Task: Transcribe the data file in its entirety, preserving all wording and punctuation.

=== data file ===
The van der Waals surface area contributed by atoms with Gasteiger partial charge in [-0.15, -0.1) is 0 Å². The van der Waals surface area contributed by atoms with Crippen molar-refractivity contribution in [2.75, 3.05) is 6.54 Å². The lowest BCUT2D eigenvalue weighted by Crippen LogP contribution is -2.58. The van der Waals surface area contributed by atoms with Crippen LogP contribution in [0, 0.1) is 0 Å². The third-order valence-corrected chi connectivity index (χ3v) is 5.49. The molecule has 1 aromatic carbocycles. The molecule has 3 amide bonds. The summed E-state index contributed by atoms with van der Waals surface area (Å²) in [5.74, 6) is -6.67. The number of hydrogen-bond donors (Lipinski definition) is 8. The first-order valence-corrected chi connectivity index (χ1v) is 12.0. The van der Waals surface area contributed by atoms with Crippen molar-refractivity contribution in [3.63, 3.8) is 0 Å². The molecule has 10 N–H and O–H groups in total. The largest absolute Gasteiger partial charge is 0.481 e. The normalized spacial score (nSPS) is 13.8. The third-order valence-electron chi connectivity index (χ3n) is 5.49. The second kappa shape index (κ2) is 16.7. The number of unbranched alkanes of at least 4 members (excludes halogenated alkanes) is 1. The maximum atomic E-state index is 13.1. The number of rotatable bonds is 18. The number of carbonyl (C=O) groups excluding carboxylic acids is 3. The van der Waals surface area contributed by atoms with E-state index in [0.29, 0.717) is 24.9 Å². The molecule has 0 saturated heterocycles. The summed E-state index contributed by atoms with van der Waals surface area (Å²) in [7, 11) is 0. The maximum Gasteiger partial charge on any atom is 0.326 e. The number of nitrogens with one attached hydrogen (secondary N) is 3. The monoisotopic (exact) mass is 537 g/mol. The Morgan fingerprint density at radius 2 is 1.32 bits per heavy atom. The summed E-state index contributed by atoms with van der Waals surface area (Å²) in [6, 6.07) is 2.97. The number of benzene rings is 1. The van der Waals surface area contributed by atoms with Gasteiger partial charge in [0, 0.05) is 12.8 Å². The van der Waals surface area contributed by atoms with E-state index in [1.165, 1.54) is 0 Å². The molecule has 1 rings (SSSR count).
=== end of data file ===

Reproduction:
The van der Waals surface area contributed by atoms with Gasteiger partial charge in [-0.15, -0.1) is 0 Å². The van der Waals surface area contributed by atoms with Crippen molar-refractivity contribution in [2.75, 3.05) is 6.54 Å². The lowest BCUT2D eigenvalue weighted by Crippen LogP contribution is -2.58. The van der Waals surface area contributed by atoms with Crippen LogP contribution in [0, 0.1) is 0 Å². The third-order valence-corrected chi connectivity index (χ3v) is 5.49. The molecule has 1 aromatic carbocycles. The molecule has 3 amide bonds. The summed E-state index contributed by atoms with van der Waals surface area (Å²) in [5.74, 6) is -6.67. The number of hydrogen-bond donors (Lipinski definition) is 8. The first-order valence-corrected chi connectivity index (χ1v) is 12.0. The van der Waals surface area contributed by atoms with Crippen molar-refractivity contribution in [3.63, 3.8) is 0 Å². The molecule has 10 N–H and O–H groups in total. The largest absolute Gasteiger partial charge is 0.481 e. The normalized spacial score (nSPS) is 13.8. The third-order valence-electron chi connectivity index (χ3n) is 5.49. The second kappa shape index (κ2) is 16.7. The number of unbranched alkanes of at least 4 members (excludes halogenated alkanes) is 1. The maximum atomic E-state index is 13.1. The number of rotatable bonds is 18. The number of carbonyl (C=O) groups excluding carboxylic acids is 3. The van der Waals surface area contributed by atoms with E-state index in [0.29, 0.717) is 24.9 Å². The molecule has 0 saturated heterocycles. The summed E-state index contributed by atoms with van der Waals surface area (Å²) in [7, 11) is 0. The maximum Gasteiger partial charge on any atom is 0.326 e. The number of nitrogens with one attached hydrogen (secondary N) is 3. The monoisotopic (exact) mass is 537 g/mol. The Morgan fingerprint density at radius 2 is 1.32 bits per heavy atom. The summed E-state index contributed by atoms with van der Waals surface area (Å²) in [6, 6.07) is 2.97. The number of benzene rings is 1. The van der Waals surface area contributed by atoms with Gasteiger partial charge in [0, 0.05) is 12.8 Å². The van der Waals surface area contributed by atoms with E-state index in [1.165, 1.54) is 0 Å². The molecule has 1 rings (SSSR count).